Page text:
Last November I began running on a beat up old treadmill in my garage for 4 days a week. As I spent an hour running my legs to the rhythm of the treadmill’s clangs, I noticed another sound in the background. It was similar to a scratching or clawing. Now I am usually a very curious person, but my curiosity failed me. I blame the treadmill.
At the end of November we pulled our Christmas tree out and found mouse droppings. . .a lot of them. So we bought two traps. They were the new confangled kind that sought to bait the mouse with food and then enclose them in a round container.
We set them, placed them in the garage, waited for a month and caught nothing. I assumed the mouse had died or moved on, though the scratching sound did not go away and the droppings increased.
In January my wife finally saw the mouse run across the floor. She insisted we do something about it, claiming there is a disease you can get from mouse droppings that infects you by breathing. Considering the majority of droppings were right beneath the treadmill, where I spent a half hour breathing hard every day, I decided to look into it.
So I researched it and found that %15-%20 of mice are infected with the hafta-virus. The hafta virus is especially sinister. It is an uncurable flu that can kill people if it gets into the lungs. The virus itself is killed by direct sunlight but still very lethal if inhaled. After reading about it, I panicked and bought the old school spring-load traps.
I set one with peanut butter one evening and left the garage. I came back five minutes later to find a mouse. “That was quick!” I exclaimed before I realized the mouse was still living. Its ear and the side of its head were caught in the crossbar but the rest of it was fine. It looked at me trembling and frightened and immobile.
“Oh, no, poor mouse,” I muttered. My daughter, who was standing behind me, repeated it. I stood there looking as equally terrified as the mouse and also immobile.
After ten seconds I knew what I had to do. I grabbed an old dusty broom and a plastic bag and sought to sweep the trap and the mouse into the bag. It didn’t work. The first time I moved the trap, the mouse pulled its ear free, spurting blood onto the garage floor. It shot like a lightning bolt underneath an old television stand. For a second I thought it had run clear through it and emerged into the maze of boxes on the other side.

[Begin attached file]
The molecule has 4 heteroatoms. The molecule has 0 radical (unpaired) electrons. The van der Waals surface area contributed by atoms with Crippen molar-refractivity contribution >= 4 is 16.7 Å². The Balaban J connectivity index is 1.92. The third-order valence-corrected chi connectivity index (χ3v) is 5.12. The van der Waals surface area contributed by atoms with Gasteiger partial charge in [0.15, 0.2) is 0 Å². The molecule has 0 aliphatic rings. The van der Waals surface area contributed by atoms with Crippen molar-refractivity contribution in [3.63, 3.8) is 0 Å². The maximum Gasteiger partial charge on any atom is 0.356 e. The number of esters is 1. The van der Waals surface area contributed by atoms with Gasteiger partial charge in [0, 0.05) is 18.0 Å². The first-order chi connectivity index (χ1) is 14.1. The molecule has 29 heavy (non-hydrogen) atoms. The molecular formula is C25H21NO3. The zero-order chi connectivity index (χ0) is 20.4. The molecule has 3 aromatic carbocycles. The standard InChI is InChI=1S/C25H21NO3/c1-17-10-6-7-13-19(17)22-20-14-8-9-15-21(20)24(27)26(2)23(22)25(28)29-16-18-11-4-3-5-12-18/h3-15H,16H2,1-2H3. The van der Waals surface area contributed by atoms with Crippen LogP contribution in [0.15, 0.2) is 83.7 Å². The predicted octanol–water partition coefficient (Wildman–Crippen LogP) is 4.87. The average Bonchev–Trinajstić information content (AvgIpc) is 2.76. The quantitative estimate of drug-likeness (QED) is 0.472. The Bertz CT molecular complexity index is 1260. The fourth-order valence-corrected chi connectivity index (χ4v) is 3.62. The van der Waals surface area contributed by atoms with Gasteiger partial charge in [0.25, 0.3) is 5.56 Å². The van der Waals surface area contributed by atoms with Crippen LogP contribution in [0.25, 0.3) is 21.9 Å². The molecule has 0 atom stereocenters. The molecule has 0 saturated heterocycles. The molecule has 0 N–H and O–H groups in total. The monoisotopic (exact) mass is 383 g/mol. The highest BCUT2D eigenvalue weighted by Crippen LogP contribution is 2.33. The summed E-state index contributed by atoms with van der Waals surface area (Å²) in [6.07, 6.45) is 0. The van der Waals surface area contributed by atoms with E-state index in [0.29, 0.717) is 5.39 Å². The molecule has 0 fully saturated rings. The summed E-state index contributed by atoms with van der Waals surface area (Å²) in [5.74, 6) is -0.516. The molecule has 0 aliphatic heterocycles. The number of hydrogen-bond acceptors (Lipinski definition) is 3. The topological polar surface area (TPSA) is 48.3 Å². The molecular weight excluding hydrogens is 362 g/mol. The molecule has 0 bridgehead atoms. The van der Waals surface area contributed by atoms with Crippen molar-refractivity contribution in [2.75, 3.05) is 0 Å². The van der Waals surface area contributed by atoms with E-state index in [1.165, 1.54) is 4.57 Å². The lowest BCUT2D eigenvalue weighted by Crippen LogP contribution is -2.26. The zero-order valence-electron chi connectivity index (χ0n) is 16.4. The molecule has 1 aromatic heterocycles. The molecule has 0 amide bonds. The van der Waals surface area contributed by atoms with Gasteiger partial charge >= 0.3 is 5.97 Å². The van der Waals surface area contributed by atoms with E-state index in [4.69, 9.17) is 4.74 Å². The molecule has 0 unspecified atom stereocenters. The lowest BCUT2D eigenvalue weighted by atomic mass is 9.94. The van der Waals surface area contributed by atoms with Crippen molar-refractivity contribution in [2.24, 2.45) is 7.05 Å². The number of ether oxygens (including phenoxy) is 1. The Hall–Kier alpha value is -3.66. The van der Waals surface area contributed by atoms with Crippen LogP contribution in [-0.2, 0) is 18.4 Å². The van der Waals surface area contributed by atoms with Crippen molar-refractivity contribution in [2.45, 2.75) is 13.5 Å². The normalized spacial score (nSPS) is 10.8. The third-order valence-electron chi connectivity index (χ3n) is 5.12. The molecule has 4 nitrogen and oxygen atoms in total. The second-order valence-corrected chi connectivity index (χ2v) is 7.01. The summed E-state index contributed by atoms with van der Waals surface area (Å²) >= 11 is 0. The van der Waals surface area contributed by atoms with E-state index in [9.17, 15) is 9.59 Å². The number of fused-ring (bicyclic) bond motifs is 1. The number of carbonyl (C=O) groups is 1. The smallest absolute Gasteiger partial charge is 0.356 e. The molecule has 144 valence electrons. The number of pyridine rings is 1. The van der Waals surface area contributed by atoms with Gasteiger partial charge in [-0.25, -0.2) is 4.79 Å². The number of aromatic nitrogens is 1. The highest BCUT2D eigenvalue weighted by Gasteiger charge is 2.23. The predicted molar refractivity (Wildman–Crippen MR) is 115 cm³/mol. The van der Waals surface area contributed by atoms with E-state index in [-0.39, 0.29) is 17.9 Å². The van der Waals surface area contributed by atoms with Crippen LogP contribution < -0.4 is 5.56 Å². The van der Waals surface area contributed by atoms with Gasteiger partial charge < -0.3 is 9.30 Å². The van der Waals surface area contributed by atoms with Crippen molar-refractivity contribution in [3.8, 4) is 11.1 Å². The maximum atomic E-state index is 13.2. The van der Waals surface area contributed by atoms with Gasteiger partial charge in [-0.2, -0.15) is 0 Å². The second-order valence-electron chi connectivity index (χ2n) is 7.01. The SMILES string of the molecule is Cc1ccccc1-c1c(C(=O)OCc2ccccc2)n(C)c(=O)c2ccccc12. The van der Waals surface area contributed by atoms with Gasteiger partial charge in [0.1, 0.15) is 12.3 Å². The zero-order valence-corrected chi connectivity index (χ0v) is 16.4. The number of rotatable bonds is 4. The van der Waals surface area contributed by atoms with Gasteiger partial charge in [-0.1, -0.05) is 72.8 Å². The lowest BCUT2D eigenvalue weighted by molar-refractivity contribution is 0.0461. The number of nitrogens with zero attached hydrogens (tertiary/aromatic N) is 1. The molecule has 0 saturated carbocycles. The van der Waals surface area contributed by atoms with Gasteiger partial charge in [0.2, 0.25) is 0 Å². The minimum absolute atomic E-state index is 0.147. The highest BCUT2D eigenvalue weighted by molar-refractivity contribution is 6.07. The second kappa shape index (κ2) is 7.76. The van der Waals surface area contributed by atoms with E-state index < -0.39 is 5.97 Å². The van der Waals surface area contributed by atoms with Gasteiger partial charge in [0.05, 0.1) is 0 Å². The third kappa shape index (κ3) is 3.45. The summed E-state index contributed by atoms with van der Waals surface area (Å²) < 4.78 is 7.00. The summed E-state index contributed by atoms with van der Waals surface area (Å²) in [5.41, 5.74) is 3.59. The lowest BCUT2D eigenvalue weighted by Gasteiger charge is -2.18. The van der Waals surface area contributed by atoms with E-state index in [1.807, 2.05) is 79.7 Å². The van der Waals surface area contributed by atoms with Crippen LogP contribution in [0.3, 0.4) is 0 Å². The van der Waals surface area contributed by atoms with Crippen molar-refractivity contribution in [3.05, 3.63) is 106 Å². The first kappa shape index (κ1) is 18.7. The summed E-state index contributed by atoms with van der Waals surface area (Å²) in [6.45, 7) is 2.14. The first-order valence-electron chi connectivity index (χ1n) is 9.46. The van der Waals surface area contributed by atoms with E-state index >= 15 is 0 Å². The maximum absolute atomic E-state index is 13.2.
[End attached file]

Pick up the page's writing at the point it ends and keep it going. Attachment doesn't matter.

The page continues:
I muttered, “nuts.” My daughter repeated it.
I turned to go inside when it occurred to me I should at least check under the television stand. So I carefully pulled it back and there was the mouse, on its side, breathing heavily with the trembling eyes.
I knew what I had to do but I didn’t like it. I lifted up the broom and brought it down swiftly to end the mouse’s life.
For the rest of the evening, my daughter repeated, “aw, poor mouse” over and over to remind me of what I had done.
The whole event brings into clear focus the true brokenness of creation. In Genesis there is a wonderful picture of all animals living together in harmony. In that world mice didn’t carry lethal viruses that could be spread by breathing the same air they do. At the same time, humans didn’t have boxes of junk sitting in dark garages that mice could chew up and destroy.
But now our world is less than that utopia. It is full of things like disease and death and boxes of junk. Still, the Apostle Paul teaches us in Romans 8 that all creation is groaning while it waits for the children of God to be revealed. I think that includes mice. The hafta virus and the destroyed Christmas decorations and the disgusting smell are all signs of a groaning creation, waiting for redemption.
As I stood over that mouse and the trap that (let’s face it) is less than merciful when it works properly, I found myself groaning as well.
As I brought that broom down to mercifully end the life that I myself had all ready mutilated, I longed for a better world.
Poor mouse. Poor humans. Poor creation.
Come Lord Jesus.